Temperament Readings

By -, Erik Hogstrom | Telegraph - Herald (Dubuque), December 8, 2013 | Go to article overview

Temperament Readings


-, Erik Hogstrom, Telegraph - Herald (Dubuque)


The train had just passed San Francisco's Dolores Park and was poised to plunge into the tunnel leading to the crowded stations deep below the city's frenetic downtown.

It lurched to an unexpected halt. The driver's expressionless voice over the tinny-sounding PA informed passengers of a disabled train two stations beyond. Authorities were working on it. Thank- you for your patience.

Passengers filled every seat and half as many more stood grasping metal rails with one hand and smartphones or tablets with the other.

Faces scanned mobile-device screens or eyes vacantly stared at fixed points in the middle distance.

And for the next 35 minutes, no one said a word.

Four days later, on a three-quarters-full plane from Chicago's O'Hare Airport to Dubuque, two strangers sat side by side, enthusiastically discussing their favorite southwestern Wisconsin deer-hunting areas for the flight's entire duration.

Researchers writing in the Journal of Personality and Social Psychology recently mapped what laypeople long assumed and noted with anecdotes: People in the Midwest appear to be generally friendlier than people on either coast.

Using self-reported information from 1.6 million people collected over 12 years, a research team, led by Jason Rentfrow of the University of Cambridge, divided the nation into three clusters of personality types: a "relaxed and creative" region along the West Coast, a "temperamental and uninhibited" region on the East Coast and a "friendly and conventional" region dominating the center of the country.

"Our research provides empirical evidence that the prevalence of certain personality traits vary across the country," said Rentfrow, the lead author of "Divided We Stand: Three Psychological Regions of the United States and Their Political, Economic, Social and Health Correlates."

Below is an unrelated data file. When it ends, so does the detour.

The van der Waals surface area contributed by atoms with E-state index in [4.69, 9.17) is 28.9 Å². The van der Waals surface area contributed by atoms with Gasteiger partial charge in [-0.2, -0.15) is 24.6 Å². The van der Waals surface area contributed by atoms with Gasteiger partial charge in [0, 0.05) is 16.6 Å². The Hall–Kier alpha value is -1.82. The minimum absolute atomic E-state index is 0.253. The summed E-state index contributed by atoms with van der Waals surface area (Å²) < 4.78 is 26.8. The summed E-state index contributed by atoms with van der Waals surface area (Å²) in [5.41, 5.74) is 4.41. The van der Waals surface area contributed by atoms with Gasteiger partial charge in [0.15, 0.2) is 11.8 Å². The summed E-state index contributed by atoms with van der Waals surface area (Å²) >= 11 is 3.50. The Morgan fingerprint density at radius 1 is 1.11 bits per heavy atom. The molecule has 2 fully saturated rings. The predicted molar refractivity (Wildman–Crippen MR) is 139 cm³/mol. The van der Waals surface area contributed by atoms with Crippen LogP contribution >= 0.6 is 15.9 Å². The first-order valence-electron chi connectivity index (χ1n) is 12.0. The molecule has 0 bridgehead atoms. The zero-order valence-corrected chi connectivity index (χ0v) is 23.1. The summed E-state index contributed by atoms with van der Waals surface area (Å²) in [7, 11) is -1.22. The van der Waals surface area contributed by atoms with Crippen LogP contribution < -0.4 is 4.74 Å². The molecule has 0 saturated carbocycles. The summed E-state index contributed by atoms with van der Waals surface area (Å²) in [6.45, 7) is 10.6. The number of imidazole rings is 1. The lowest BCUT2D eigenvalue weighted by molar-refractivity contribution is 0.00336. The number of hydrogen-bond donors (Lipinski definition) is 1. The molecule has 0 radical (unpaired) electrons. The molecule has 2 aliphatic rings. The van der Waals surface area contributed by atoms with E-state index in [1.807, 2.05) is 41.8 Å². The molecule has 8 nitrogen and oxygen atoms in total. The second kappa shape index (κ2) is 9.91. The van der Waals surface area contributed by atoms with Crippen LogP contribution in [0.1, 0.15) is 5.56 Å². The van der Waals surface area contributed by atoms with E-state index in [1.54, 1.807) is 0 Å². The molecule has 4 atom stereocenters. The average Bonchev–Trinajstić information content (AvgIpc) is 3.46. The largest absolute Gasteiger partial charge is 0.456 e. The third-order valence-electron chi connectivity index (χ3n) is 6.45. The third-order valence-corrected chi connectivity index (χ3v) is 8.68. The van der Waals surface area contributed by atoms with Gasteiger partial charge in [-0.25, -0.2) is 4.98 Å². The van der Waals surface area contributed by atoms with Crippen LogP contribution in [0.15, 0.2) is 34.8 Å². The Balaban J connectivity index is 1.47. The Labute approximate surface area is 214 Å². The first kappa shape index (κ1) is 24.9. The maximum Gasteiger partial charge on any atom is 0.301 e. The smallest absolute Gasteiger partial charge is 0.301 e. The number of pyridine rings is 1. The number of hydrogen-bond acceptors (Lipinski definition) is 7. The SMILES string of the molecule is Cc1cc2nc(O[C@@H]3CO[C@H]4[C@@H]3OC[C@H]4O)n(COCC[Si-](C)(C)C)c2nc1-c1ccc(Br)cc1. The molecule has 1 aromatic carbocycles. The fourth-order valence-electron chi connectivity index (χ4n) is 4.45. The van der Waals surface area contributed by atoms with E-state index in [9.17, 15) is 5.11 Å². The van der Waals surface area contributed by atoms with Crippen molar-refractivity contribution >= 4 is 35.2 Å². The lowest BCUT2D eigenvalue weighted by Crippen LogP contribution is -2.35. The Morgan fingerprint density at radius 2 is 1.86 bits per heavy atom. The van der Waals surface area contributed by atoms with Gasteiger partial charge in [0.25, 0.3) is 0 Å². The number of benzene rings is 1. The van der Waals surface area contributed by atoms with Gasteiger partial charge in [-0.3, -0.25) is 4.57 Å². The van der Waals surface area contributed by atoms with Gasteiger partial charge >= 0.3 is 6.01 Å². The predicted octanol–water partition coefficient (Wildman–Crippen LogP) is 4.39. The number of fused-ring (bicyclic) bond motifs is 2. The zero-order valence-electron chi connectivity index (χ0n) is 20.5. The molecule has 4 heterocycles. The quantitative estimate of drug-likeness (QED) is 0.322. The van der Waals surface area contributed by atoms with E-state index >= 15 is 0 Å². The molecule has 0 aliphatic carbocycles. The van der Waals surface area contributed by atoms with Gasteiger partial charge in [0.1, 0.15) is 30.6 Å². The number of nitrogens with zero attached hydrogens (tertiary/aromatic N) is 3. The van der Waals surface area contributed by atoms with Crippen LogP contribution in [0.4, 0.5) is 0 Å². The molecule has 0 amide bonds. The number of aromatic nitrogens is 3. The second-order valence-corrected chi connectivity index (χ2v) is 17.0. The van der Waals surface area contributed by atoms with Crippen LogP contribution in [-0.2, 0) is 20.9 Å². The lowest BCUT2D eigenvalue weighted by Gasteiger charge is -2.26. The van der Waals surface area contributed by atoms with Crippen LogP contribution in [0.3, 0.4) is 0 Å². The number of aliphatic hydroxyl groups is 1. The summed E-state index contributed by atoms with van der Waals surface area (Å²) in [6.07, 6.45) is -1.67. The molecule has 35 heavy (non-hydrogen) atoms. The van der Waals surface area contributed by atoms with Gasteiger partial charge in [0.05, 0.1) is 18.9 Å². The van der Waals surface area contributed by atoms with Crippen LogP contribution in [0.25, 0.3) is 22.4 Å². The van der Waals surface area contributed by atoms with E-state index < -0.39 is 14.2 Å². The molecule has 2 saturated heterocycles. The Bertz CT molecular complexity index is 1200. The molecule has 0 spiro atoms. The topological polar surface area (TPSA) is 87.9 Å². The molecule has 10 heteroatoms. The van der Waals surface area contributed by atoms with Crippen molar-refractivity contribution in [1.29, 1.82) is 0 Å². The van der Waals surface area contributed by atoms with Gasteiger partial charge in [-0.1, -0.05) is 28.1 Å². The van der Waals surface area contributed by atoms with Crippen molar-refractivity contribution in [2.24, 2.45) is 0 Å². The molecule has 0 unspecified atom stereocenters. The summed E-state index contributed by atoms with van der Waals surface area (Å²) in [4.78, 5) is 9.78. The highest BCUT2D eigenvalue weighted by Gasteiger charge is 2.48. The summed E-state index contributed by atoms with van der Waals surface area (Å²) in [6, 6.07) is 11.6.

Rentfrow and his team mapped the differences based on residents' own ratings of their personalities.

People in the Midwest tended to be sociable, considerate and traditional, according to the researchers' findings. Midwesterners also reported being more religious and politically conservative.

On the West Coast, residents reported high levels of cultural diversity and more alternative lifestyles than other regions. Tolerance and individualism were among the highest values.

Along the East Coast, residents reported being more impulsive and politically liberal than people in the Midwest. Eastern residents reported themselves as being both passionate and competitive.

"It may be that the differences we observed converge with regional stereotypes," Rentfrow said. "It's necessary to emphasize that we didn't measure regional stereotypes."

Chad Lange, of Dubuque, grew up in central Illinois, then lived in San Francisco for 16 years before returning to the area.

He has spent considerable time living amongst the "friendly" Midwesterners and Californians.

"There is a definitely a difference," Lange said. "People in San Francisco are nice, but you're also more guarded. In a city, you mind your own business. …

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